National Collegiate Honors Council


Date of this Version

Spring 2003


Published in Journal of the National Collegiate Honors Council 4:1, Spring/Summer 2003. Copyright © 2003 by the National Collegiate Honors Council.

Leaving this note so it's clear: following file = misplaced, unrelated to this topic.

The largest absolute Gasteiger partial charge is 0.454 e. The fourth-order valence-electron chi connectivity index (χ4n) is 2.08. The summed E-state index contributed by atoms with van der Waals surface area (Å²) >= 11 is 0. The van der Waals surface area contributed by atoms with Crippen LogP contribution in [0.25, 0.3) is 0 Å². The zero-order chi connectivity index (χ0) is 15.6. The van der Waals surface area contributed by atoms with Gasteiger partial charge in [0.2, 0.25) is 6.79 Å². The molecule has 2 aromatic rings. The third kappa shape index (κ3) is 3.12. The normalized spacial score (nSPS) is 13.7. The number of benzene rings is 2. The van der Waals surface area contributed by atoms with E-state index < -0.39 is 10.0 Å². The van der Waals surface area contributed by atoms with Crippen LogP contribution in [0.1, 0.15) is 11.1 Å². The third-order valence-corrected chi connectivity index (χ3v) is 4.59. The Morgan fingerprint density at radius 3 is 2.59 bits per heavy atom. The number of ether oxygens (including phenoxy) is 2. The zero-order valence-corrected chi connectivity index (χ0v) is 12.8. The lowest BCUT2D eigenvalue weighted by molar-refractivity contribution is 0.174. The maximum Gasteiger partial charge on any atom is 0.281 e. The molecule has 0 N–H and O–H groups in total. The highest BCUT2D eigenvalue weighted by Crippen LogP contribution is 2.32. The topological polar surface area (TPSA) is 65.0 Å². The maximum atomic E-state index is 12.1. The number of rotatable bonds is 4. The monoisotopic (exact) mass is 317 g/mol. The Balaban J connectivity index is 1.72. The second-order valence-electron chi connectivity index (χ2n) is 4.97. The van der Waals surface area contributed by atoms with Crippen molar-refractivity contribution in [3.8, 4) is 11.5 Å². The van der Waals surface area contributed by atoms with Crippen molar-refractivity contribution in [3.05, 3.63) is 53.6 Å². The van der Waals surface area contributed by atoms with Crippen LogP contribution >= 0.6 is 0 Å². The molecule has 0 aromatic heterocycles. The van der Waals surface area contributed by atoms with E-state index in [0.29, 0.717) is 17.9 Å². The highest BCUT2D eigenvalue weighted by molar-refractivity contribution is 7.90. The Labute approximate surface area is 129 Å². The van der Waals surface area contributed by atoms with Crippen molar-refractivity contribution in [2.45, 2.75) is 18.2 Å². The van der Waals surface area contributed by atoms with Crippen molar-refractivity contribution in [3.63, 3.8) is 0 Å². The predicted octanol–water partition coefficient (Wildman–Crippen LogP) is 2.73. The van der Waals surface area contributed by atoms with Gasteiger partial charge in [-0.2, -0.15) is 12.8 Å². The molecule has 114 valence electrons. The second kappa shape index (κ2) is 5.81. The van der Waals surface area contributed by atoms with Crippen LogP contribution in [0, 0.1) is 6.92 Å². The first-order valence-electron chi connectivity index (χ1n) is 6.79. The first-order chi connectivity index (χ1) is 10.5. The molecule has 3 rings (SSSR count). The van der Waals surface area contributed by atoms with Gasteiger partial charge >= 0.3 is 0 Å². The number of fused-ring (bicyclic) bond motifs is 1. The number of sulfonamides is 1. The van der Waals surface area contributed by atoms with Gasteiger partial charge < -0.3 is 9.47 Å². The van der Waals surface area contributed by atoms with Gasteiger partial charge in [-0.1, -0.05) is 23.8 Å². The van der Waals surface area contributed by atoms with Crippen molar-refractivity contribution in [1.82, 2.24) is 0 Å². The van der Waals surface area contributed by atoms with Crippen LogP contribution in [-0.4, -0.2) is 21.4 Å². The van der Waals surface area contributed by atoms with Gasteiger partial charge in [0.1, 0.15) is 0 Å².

During my time at the C. W. Post campus of Long Island University, I have been fortunate to be the mentor to a number of art majors who have also been honors students. During this time I have found that defining the fine line between input and output needs to be finessed. These students normally deal with the visual image and how it relates directly to their own personal work. In many cases, especially with freshman and sophomore students, their understanding of creativity is that an artist’s inspiration comes out of thin air. As they progress through their academic years and through the honors process, they start to understand that this is not the case. Their scope of comprehension broadens, and their ability to use this new found capability helps them in other areas of their discipline and throughout their core courses as well; however, keeping the balance between influence and derivation is a difficult task. The possibilities of derivation and influence were defrayed by requiring these students to focus their honors tutorial and thesis projects on topics not directly related to their specific discipline in the visual arts. In this paper I will discuss how I have used the honors method to impose a strong research framework, based on metaphorical thinking, which has subsequently improved the artistic process of four art students.